Franka Emika Panda in Gazebo (without ROS using Docker)

Screenshot of the panda arm with and without gripper attachment.

The background for this post is that I am currently visiting ISIR, and I’ve started a new project working with the panda robot by Franka Emika. Unfortunately, we only have a single physical robot, and we are 2 PhDs using it for different experiments. To minimize downtime, I am, hence, setting up a simulator for it, and, to facilitate reusability, I decided to go with a Docker based setup.

The image is available on GitHub and called panda_sim. You can clone it, build it, and see how it works for you. While I tried to keep ROS out of this, the current model still loads the gazebo ros plugin for control. If I get around to it, I will remove this dependency in a future version, to get it completely ROS independent.

I am currently working on a ROS based image that runs a Gazebo server and a ROS controller for the robot with gripper. This way, you can easily spin up a simulator for your robot behavior. You can even do that in parallel for some epic deep reinforcement learning action.

Preparing the Robot Model

To use Panda in the simulator, we need to convert the existing model into .sdf format. While Gazebo can work with .urdf files, this requires a parallel ROS installation, which we try to avoid. Internally, the .urdf is converted to .sdf anyway, so we might as well supply .sdf and save the dependency.

Screenshot of the location of the .xacro files on GitHub.

First, we need to get the model from franka_ros which is located in the `franka_description` folder. It is a .urdf model, so in order to use it in Gazebo, we need to add some additional information such as joint inertia, or that the arm should be attached rigidly to the world frame. Erdal Pekel also has a tutorial how to bring Panda into Gazebo (using ROS). I used his numbers and suggestions to modify the files.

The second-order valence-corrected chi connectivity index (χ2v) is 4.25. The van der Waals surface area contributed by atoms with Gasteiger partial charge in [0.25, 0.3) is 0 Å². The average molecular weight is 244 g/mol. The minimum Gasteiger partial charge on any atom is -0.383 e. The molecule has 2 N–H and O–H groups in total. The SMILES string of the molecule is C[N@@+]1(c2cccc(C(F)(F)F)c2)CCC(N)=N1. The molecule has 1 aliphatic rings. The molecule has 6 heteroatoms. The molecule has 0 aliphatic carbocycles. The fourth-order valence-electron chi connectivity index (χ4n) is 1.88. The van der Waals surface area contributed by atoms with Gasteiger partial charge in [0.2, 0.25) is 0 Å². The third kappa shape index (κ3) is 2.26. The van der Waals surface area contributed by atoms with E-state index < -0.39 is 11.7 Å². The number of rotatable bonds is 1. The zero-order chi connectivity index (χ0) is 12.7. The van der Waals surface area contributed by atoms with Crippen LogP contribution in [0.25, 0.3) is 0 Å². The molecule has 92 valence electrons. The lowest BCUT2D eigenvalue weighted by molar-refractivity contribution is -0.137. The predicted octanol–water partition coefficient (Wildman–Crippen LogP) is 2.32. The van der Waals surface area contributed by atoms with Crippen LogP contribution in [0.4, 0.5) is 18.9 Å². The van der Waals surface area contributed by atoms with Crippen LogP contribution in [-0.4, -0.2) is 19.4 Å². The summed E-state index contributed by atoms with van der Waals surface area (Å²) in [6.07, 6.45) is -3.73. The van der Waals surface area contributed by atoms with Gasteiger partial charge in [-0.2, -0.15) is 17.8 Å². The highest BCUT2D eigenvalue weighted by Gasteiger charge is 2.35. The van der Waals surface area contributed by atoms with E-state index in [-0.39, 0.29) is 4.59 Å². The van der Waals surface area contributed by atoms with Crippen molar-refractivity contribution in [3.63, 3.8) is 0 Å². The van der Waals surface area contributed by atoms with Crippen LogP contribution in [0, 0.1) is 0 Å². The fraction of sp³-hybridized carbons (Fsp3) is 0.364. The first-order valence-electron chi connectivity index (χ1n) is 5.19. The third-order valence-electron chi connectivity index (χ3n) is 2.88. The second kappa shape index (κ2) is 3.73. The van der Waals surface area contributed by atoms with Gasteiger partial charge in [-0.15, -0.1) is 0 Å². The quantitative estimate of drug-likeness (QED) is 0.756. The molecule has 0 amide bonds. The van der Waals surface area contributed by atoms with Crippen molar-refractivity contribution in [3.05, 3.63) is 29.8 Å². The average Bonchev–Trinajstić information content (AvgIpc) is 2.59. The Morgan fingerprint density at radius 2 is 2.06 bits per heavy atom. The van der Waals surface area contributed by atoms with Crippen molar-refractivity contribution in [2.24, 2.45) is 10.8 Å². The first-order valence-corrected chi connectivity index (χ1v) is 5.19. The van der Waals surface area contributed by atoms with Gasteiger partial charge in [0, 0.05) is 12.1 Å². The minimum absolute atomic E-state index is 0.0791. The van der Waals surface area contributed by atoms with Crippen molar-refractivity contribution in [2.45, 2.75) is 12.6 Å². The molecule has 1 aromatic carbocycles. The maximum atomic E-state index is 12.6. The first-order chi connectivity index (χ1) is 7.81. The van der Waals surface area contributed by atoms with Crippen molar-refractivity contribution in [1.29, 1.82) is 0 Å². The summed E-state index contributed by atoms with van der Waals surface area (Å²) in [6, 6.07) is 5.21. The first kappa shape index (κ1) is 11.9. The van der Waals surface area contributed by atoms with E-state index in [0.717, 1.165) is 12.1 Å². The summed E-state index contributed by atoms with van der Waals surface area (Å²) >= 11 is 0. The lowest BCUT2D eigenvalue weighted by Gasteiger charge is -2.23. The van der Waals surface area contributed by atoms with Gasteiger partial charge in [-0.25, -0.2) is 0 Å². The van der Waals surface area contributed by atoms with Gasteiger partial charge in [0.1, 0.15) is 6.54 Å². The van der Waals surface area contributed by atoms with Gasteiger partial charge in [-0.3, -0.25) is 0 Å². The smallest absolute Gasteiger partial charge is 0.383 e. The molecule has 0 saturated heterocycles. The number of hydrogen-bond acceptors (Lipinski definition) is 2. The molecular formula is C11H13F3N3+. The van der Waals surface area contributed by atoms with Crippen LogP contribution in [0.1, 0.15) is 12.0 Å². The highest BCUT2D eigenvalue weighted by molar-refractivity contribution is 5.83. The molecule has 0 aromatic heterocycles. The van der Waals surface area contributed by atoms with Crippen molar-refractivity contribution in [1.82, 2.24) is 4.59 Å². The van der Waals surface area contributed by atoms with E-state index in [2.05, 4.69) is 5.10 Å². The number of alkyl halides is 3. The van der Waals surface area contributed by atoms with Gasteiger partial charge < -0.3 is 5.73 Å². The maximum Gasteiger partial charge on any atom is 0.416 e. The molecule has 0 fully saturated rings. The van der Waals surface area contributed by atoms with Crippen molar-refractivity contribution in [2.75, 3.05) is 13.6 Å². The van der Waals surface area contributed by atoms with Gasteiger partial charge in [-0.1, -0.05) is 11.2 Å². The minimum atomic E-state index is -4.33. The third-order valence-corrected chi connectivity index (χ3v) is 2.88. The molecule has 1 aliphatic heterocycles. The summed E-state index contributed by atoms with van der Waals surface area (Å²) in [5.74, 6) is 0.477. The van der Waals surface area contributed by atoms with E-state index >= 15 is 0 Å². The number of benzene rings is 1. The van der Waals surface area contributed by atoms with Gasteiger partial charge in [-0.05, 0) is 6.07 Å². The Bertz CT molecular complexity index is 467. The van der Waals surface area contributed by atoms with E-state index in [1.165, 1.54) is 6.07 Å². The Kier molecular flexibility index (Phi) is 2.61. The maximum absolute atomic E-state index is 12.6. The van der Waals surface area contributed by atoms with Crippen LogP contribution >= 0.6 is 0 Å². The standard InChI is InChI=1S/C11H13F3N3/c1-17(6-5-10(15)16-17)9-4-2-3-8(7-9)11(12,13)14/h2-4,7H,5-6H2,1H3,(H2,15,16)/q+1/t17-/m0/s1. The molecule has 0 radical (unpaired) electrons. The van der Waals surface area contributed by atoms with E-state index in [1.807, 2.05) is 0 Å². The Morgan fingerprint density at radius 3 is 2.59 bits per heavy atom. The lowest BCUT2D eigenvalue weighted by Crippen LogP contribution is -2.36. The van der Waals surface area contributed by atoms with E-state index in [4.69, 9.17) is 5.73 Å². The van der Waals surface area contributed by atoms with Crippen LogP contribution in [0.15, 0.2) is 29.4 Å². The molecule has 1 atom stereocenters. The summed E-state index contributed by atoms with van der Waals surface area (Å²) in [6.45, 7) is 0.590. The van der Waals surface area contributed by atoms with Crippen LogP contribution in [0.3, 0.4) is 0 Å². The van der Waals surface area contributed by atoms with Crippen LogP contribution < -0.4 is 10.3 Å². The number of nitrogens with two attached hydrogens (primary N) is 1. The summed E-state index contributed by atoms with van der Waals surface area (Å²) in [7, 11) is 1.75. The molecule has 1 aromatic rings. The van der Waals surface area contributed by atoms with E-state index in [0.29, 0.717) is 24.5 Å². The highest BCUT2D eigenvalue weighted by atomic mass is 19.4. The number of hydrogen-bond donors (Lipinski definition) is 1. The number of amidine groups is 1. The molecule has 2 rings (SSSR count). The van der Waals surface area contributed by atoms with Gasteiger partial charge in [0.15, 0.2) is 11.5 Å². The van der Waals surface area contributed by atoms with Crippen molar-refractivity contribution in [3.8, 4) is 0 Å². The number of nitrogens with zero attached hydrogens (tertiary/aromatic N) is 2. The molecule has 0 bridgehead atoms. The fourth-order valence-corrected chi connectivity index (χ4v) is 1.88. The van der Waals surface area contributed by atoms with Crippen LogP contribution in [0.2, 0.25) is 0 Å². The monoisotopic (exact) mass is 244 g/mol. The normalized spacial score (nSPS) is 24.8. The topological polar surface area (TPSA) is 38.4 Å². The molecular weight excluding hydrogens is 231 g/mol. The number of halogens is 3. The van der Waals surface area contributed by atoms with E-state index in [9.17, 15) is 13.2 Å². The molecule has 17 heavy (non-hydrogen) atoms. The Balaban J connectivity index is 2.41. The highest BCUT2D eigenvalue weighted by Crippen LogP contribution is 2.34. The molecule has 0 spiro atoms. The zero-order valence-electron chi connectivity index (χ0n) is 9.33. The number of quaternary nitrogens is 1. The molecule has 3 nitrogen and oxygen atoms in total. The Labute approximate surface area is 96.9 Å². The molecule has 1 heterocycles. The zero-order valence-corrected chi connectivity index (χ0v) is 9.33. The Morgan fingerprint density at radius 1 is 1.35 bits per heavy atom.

Next, as we are ripping out the model from an existing ROS package, we will also need to update the paths in the .urdf. In particular, I removed `$(find franka_description)/robots/` in both the `panda_arm.urdf.xacro` and the `panda_arm_hand.urdf.xacro`, and changed the `robot_name` to panda. I also changed the `description_pkg` value to `panda_arm_hand` or `panda_arm` in the `panda_arm.xacro`, depending on the model; this name of the package needs to match the name of the model folder (see below). In `hand.xacro` the value for description_pkg is hardcoded, so I introduced the description_pkg variable, and set it appropriately.

Converting .xacro to .sdf

After doing all the necessary modifications, we need to convert the .xacro to a .urdf. Docker can again be incredibly helpful, as we can spin up a throw away ROS instance, do our conversion, and save the result on the host:

docker run -v <path/to/modified>/franka_description:/xacro osrf/ros:kinetic-desktop-full rosrun xacro xacro --inorder /xacro/robots/panda_arm_hand.urdf.xacro > panda_arm_hand.urdf

Next, we want to convert the model to a .sdf. This is again solved in an easy one liner using docker:

docker run -v <path/to/generated/urdf>:/urdf gazebo:latest gz sdf -p /urdf/panda.urdf > model.sdf

Assembling the Model

Finally, all that is left is to assemble the pieces into a full Gazebo model of Panda. For this we create a new folder called `panda` and copy the meshes folder and the model.sdf in there. We then create a `models.config` to describe the model to Pandas as follows

<?xml version="1.0"?>
<model>
<name>Panda Robot</name>
<version>1.0</version>
<sdf version="1.6">model.sdf</sdf>
<author>
<name>YOUR NAME</name>
<email>YOUR EMAIL</email>
</author>
<description>
A sdf model of the Franka Emika Panda robot adapted from an existing urdf model.
This model is intended to be used in Gazebo.
</description>
</model>
view raw model.config hosted with ❤ by GitHub
The model.config file

Here is the folder structure:

panda_arm_hand
|__meshes
|  |__collision
|  |  |__files from franka_description
|  |__visual
|     |__files from franka_description
|__model.config
|__model.sdf 

Copying this folder into ~/.gazebo/models will make it available to Gazebo. To pack it into a docker image, I wrote a small script in `build.sh` that will construct the above model and then build a docker image with the models already installed. The script will create a tmp folder where it stores the fully constructed models, so you can also run the script and get just the models, if that’s what you need.

Thank you for reading, and happy coding! If you liked this article, and would like to hear more ROS, Gazebo, or Panda related stuff, consider giving this post a like, or leaving me a comment 🙂

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